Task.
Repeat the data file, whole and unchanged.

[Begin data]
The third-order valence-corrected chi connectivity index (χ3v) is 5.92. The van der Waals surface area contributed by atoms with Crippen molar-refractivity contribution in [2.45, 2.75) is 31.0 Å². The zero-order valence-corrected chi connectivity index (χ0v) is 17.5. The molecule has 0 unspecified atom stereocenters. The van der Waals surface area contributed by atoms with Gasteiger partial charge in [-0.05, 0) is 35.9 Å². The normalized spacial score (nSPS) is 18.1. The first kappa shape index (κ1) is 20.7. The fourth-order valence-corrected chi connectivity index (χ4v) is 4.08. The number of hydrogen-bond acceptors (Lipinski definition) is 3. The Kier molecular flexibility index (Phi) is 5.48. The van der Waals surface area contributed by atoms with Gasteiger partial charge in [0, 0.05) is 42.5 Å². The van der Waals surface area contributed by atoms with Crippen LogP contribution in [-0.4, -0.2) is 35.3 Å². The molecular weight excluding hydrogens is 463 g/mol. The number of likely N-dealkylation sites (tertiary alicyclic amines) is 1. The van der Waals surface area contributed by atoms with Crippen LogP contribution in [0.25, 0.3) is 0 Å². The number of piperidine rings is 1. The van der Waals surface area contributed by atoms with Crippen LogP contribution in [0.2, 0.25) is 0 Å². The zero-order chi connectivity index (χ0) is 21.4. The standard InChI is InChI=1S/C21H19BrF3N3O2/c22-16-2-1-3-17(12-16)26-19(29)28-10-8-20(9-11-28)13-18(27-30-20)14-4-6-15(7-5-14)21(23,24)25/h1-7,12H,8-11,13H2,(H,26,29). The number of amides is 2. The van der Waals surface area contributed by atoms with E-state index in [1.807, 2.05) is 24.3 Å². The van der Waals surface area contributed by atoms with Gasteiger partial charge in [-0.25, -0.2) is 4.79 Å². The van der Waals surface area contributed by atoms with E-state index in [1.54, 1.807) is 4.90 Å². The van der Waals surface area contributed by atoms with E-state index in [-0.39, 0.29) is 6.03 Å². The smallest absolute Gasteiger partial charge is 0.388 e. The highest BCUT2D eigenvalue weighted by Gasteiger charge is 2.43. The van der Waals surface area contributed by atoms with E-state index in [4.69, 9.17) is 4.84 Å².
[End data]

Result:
The third-order valence-corrected chi connectivity index (χ3v) is 5.92. The van der Waals surface area contributed by atoms with Crippen molar-refractivity contribution in [2.45, 2.75) is 31.0 Å². The zero-order valence-corrected chi connectivity index (χ0v) is 17.5. The molecule has 0 unspecified atom stereocenters. The van der Waals surface area contributed by atoms with Gasteiger partial charge in [-0.05, 0) is 35.9 Å². The normalized spacial score (nSPS) is 18.1. The first kappa shape index (κ1) is 20.7. The fourth-order valence-corrected chi connectivity index (χ4v) is 4.08. The number of hydrogen-bond acceptors (Lipinski definition) is 3. The Kier molecular flexibility index (Phi) is 5.48. The van der Waals surface area contributed by atoms with Gasteiger partial charge in [0, 0.05) is 42.5 Å². The van der Waals surface area contributed by atoms with Crippen LogP contribution in [-0.4, -0.2) is 35.3 Å². The molecular weight excluding hydrogens is 463 g/mol. The number of likely N-dealkylation sites (tertiary alicyclic amines) is 1. The van der Waals surface area contributed by atoms with Crippen LogP contribution in [0.25, 0.3) is 0 Å². The number of piperidine rings is 1. The van der Waals surface area contributed by atoms with Crippen LogP contribution in [0.2, 0.25) is 0 Å². The zero-order chi connectivity index (χ0) is 21.4. The standard InChI is InChI=1S/C21H19BrF3N3O2/c22-16-2-1-3-17(12-16)26-19(29)28-10-8-20(9-11-28)13-18(27-30-20)14-4-6-15(7-5-14)21(23,24)25/h1-7,12H,8-11,13H2,(H,26,29). The number of amides is 2. The van der Waals surface area contributed by atoms with E-state index in [1.807, 2.05) is 24.3 Å². The van der Waals surface area contributed by atoms with Gasteiger partial charge in [-0.25, -0.2) is 4.79 Å². The van der Waals surface area contributed by atoms with E-state index in [1.54, 1.807) is 4.90 Å². The van der Waals surface area contributed by atoms with E-state index in [-0.39, 0.29) is 6.03 Å². The smallest absolute Gasteiger partial charge is 0.388 e. The highest BCUT2D eigenvalue weighted by Gasteiger charge is 2.43. The van der Waals surface area contributed by atoms with E-state index in [4.69, 9.17) is 4.84 Å².